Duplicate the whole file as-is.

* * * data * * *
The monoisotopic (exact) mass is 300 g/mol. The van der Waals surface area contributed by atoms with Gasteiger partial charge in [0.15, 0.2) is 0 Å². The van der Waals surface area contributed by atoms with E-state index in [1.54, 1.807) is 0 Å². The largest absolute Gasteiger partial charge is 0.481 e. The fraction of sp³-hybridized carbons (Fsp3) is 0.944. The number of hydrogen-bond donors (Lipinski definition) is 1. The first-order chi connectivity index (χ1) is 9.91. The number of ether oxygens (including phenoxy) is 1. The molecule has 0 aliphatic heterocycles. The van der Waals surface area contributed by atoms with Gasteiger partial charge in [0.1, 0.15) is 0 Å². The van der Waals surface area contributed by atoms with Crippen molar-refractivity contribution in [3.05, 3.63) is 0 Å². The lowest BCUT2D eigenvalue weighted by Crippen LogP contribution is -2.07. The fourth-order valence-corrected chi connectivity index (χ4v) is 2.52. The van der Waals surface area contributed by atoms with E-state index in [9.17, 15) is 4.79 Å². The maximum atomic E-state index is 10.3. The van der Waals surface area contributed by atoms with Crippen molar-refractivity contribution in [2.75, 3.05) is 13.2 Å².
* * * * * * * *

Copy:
The monoisotopic (exact) mass is 300 g/mol. The van der Waals surface area contributed by atoms with Gasteiger partial charge in [0.15, 0.2) is 0 Å². The van der Waals surface area contributed by atoms with E-state index in [1.54, 1.807) is 0 Å². The largest absolute Gasteiger partial charge is 0.481 e. The fraction of sp³-hybridized carbons (Fsp3) is 0.944. The number of hydrogen-bond donors (Lipinski definition) is 1. The first-order chi connectivity index (χ1) is 9.91. The number of ether oxygens (including phenoxy) is 1. The molecule has 0 aliphatic heterocycles. The van der Waals surface area contributed by atoms with Gasteiger partial charge in [0.1, 0.15) is 0 Å². The van der Waals surface area contributed by atoms with Crippen molar-refractivity contribution in [3.05, 3.63) is 0 Å². The lowest BCUT2D eigenvalue weighted by Crippen LogP contribution is -2.07. The fourth-order valence-corrected chi connectivity index (χ4v) is 2.52. The van der Waals surface area contributed by atoms with E-state index in [9.17, 15) is 4.79 Å². The maximum atomic E-state index is 10.3. The van der Waals surface area contributed by atoms with Crippen molar-refractivity contribution in [2.75, 3.05) is 13.2 Å².